Dr. Kolkman's International Experience

UNMC exchange program sending Dr. Paul Kolkman to India

Daily Nebraskan News Ruth Angelina September 18, 2009

Local doctors will get a chance to see the world while making it a better place. The University of Nebraska Medical Center recently formed a partnership with one India's leading medical schools, Osmania Medical College in Hyderabad.

The agreement called a memorandum of understanding allows for an exchange of students and faculty. UNMC is sending its fourth year resident physician in general surgery, Dr. Paul Kolkman, as early as next week.

Kolkman's had a memorable year. Last month, he married Marcy Deaver, a nurse in the pediatric intensive care unit at UNMC.


On Sept. 26, the Kolkmans are heading to Hyderabad to gather data on surgical patients and address the disparities in surgical care between resource-rich and resource-poor countries.

Dr. Chandra Are, the general surgery program's associate director and lead architect of the partnership, said he is currently working on the benefits of the memorandum and Kolkman's travel arrangements.

Kolkman will conduct the health disparity research under Are's guidance, who has served as his mentor for two years.

"Initially, Dr. Are and I shared a common passion for international health," Kolkman said. "Dr. Are is from that area, and he had the connection. He was kind enough to set up the inter-rotation and all the groundwork. Then, he allowed me to participate in this."

Kolkman said he has always enjoyed working with the underprivileged, and he's especially excited for the opportunity to work in a government hospital. 

Prior to this, he had experience working in Guatemala and Nicaragua. 

During his six months in India, he'll participate in research, clinical work and operations. His goal during his stay is to address the differences in surgical techniques between first world countries and developing nations.

"I love traveling, seeing parts of the world," Kolkman said. "I look forward to being able to share medical knowledge. I am very excited to learn from them medically and spiritually."

Kolkman hopes to gain a greater understanding of concerns that need to be addressed throughout the developing world.

"This will be a tremendous cross-cultural experience for our students, residents and faculty," Are said. "It will allow them to encounter diseases that aren't seen in the U.S. and also get a firsthand look at how the same diseases are cared for in a resource-poor environment."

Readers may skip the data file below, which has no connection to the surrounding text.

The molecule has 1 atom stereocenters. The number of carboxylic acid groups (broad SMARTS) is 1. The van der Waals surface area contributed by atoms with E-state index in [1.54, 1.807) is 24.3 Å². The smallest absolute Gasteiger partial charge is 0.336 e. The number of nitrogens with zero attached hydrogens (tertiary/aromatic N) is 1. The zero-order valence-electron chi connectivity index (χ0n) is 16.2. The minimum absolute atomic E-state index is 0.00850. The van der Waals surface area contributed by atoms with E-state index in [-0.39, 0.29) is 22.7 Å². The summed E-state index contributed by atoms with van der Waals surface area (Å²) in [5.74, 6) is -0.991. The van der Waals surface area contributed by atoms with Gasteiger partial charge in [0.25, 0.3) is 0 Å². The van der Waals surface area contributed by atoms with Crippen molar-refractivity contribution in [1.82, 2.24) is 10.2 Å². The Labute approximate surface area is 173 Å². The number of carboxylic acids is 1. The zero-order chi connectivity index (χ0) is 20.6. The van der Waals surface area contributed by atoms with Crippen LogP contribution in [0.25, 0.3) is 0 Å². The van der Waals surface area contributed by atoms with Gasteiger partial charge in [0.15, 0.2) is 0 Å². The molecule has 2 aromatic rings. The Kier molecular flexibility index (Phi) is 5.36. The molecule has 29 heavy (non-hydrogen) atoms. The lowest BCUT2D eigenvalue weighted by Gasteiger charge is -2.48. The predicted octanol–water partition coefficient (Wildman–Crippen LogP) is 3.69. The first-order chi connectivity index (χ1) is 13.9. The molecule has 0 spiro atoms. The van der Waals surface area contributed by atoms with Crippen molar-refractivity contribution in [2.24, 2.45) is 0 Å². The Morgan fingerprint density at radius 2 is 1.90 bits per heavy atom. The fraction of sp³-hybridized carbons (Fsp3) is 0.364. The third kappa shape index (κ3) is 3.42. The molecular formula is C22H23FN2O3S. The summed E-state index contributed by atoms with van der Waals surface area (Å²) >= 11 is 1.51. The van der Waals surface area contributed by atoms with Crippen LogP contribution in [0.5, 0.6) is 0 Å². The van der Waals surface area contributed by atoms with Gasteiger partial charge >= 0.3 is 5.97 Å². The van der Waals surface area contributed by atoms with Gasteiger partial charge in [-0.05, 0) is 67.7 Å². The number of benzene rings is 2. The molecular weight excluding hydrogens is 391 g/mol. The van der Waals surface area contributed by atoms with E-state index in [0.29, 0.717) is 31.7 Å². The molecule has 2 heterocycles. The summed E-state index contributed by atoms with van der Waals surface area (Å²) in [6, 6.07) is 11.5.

Dr. KolkmanDr. Kolkman to undertake surgical rotation in India

by Tom O’Connor, UNMC public relations September 11, 2009

It's been a memorable year for Paul Kolkman, MD,and it promises to become even more so.

Last month, he married Marcy Deaver, a nurse in the pediatric intensive care unit at The Nebraska Medical Center.

This month, the Kolkmans head to India to spend up to six months in a country they've never visited before.

Rotation to have clinical and research facets

A fourth-year resident physician in general surgery, Dr. Kolkman will leave for India to undertake an international surgical rotation composed of clinical work and research.

He will perform health disparities research under the guidance of Chandra Are, MD, associate program director of the general surgery program and the lead architect in the establishment of a partnership between UNMC and India.

Dr. Are said the rotation will be part of the broader memorandum of understanding signed between UNMC and India to allow for the exchange of medical students, residents and faculty.

Dr. Kolkman to examine international health disparities

Dr. Kolkman's research mission will be to investigate the health disparities that exist between resource-rich and resource-poor countries across the world.

Some of his research will include studies to determine the different treatment approaches and outcomes for patients with surgical conditions such as cancer, trauma and various benign diseases.

Dr. Kolkman also will perform research to analyze the increasing global burden related to surgical disease as detailed by the World Health Organization.

Rotation offers unusual opportunities

Traditionally, the research track for surgical residents has focused on basic science, said Jon Thompson, MD, resident program director for general surgery. The international research year offers a rare combination of clinical experience and clinical research, he said.

Dr. Kolkman's enthusiasm for global health coupled with Dr. Are's efforts and expertise in this area have created this exciting opportunity, Dr. Thompson said.

"Marcy and I will be gathering data on surgical patients," Dr. Kolkman said. "We will be addressing the disparities in surgical care between developing nations and the first world. I'm excited to be a part of the process. I'm hopeful that we can eventually level the playing field on an international scale."


Better care remains the goal

Ultimately, the goal is to address how to give effective and affordable surgical care, he said.

"There are differences in disease presentation and type, investigations performed, surgical techniques and post-operative care between the United States and India," he said. "By exchanging students, residents and faculty, it will be a tremendous learning experience for both institutions."

When he returns from India, Dr. Kolkman hopes to publish his research findings.

Research from India

  1. Kolkman P, T Subramanyeshwar Rao, Srinivasulu M, Deaver M, Thompson JS, Are C. Disparities in screening and stage at initial presentation for breast cancer patients between the USA and India. American College of Surgeons, Washington DC, 2010.